Strategies for Developing Tuberculosis Vaccines: Emerging Approaches
The current vaccine against TB, bacille Calmette-Guèrin (BCG) fails to protect against the most prevalent disease
form, the pulmonary TB in adults. Thus, it is not a satisfactory vaccine.
Given that T cells are central to protection against TB, future vaccine design should focus on T-lymphocyte populations.
Most vaccines do not prevent infection but instead disease, that if they allow establishment of the pathogen in the host but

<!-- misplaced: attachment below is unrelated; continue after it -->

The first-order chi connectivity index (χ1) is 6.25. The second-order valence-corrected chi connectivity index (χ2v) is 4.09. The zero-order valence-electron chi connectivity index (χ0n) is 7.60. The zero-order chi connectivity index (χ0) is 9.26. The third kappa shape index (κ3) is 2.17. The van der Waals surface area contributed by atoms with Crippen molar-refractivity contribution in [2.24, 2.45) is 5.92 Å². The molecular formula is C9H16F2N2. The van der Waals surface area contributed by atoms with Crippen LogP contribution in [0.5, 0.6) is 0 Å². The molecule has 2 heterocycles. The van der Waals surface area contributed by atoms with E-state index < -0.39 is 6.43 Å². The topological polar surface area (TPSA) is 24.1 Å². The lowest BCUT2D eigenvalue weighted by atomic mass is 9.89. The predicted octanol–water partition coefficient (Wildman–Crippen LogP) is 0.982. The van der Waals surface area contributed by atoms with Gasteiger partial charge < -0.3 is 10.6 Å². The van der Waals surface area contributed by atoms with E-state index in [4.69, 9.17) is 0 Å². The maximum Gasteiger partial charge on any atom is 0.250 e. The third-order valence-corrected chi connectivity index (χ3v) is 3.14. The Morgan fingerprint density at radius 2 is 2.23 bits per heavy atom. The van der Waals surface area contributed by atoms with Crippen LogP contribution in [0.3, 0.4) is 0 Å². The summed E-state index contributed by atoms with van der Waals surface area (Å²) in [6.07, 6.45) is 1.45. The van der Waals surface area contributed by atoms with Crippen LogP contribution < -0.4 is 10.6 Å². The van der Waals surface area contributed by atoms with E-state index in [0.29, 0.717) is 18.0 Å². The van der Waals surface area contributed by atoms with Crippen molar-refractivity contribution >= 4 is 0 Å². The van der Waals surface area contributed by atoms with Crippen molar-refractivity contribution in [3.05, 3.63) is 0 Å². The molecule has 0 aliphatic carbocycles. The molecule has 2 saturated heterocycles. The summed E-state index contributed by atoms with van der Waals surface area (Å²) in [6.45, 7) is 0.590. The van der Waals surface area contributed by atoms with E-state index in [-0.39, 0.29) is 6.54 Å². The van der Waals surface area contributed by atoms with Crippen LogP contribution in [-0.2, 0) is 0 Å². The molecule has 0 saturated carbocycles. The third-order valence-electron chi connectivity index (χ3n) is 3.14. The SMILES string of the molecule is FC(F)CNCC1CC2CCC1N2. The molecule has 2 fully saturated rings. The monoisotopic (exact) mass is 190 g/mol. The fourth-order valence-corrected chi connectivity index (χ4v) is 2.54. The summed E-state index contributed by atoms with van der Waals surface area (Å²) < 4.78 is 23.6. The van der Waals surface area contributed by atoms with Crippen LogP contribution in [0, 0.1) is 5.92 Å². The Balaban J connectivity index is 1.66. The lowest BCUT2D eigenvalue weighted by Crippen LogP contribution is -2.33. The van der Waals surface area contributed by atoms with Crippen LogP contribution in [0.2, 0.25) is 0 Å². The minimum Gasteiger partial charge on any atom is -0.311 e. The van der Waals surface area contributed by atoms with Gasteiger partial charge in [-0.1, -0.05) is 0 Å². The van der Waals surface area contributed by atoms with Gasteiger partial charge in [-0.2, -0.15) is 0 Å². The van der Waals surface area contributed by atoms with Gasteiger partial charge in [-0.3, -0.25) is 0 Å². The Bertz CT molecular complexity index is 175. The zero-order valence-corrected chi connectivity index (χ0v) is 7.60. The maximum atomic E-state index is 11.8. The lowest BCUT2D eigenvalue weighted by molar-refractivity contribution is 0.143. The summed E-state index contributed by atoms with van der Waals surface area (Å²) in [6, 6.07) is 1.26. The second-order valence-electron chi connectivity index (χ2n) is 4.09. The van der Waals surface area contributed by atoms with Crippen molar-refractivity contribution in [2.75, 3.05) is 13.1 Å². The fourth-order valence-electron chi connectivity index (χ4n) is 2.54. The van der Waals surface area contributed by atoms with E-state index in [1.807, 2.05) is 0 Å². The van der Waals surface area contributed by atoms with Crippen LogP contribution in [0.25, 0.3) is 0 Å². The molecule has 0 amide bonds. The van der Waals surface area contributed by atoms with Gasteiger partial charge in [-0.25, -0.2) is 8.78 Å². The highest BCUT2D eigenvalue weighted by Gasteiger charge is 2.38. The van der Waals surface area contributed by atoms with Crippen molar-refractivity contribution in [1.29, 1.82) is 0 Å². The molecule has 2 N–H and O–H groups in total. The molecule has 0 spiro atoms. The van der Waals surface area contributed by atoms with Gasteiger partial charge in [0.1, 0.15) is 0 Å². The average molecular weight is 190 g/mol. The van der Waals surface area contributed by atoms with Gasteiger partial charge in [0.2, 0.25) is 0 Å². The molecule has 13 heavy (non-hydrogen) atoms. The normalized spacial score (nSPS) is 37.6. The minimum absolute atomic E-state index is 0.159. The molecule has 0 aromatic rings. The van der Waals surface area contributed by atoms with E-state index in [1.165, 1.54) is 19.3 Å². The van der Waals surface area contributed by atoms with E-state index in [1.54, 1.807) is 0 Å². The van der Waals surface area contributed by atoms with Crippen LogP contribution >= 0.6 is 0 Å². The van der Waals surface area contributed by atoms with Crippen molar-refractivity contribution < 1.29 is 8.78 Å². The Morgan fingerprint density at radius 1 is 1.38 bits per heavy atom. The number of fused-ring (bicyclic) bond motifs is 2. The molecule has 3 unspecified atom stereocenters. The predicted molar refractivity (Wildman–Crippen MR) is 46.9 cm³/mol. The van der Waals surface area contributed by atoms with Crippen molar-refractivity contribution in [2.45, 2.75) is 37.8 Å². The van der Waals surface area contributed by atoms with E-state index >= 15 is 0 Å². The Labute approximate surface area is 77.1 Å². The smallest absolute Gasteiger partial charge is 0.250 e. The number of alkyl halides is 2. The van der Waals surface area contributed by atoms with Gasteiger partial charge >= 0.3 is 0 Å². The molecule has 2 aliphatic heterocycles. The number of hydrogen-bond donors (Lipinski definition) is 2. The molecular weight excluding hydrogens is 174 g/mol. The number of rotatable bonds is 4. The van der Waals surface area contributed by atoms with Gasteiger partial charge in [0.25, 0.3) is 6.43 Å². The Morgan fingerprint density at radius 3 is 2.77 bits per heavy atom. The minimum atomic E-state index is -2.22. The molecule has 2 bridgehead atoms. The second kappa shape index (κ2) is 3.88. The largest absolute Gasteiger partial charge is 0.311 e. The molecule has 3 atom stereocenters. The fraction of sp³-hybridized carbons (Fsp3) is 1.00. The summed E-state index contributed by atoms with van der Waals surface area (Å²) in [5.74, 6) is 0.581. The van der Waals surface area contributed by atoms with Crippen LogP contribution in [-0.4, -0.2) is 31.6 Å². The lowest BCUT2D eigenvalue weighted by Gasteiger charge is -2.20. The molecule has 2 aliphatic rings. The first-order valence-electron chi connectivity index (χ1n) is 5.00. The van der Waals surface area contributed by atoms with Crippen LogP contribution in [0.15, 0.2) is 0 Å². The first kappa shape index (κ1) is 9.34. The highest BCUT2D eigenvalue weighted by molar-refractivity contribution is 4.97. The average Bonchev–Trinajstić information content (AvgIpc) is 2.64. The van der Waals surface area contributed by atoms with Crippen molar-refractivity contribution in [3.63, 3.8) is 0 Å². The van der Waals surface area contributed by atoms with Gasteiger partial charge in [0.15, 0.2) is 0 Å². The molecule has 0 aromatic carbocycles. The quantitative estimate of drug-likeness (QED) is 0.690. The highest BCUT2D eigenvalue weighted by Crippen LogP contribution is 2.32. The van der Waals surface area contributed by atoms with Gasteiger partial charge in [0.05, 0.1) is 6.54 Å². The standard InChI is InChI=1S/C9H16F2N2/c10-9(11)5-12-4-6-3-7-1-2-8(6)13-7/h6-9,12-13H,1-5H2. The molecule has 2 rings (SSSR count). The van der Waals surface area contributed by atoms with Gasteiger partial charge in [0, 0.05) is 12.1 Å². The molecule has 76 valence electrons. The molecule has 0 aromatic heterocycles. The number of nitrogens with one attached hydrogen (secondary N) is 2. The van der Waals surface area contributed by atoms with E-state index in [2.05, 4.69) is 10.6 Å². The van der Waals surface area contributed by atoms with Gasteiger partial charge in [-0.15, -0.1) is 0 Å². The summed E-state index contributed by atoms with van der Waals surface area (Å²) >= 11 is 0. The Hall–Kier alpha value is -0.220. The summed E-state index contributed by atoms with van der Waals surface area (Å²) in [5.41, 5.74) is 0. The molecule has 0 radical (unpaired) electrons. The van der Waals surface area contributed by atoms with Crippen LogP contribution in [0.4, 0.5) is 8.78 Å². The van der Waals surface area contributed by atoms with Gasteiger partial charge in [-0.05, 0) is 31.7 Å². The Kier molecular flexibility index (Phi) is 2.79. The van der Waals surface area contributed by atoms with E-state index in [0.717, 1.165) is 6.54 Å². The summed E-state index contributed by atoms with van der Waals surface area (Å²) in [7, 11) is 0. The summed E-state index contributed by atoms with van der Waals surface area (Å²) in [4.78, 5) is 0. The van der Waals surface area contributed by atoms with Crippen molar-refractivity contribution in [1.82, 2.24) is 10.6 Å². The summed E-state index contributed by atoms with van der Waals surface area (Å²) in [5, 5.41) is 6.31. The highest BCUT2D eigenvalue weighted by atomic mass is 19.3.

prevent its harmful effects.
The development of synthetic peptide-based immunogens is emerging as a possible approach in human vaccination in the
future, as a replacement for conventional vaccines that use killed or attenuated whole microorganisms. The advantages of
such synthetic vaccines (high potency, low adverse reactions, low cross-reactivity and high stability) are offset somewhat
by the poorer inherent immunogenicity of these constructs. There is a greater need therefore to develop adjuvant/carrier
systems to increase the immunogenicity of these newer vaccine candidates.
Keywords: Adjuvants, peptidic vaccine, proteomics, subunit approach, BCG, TB, tuberculosis.
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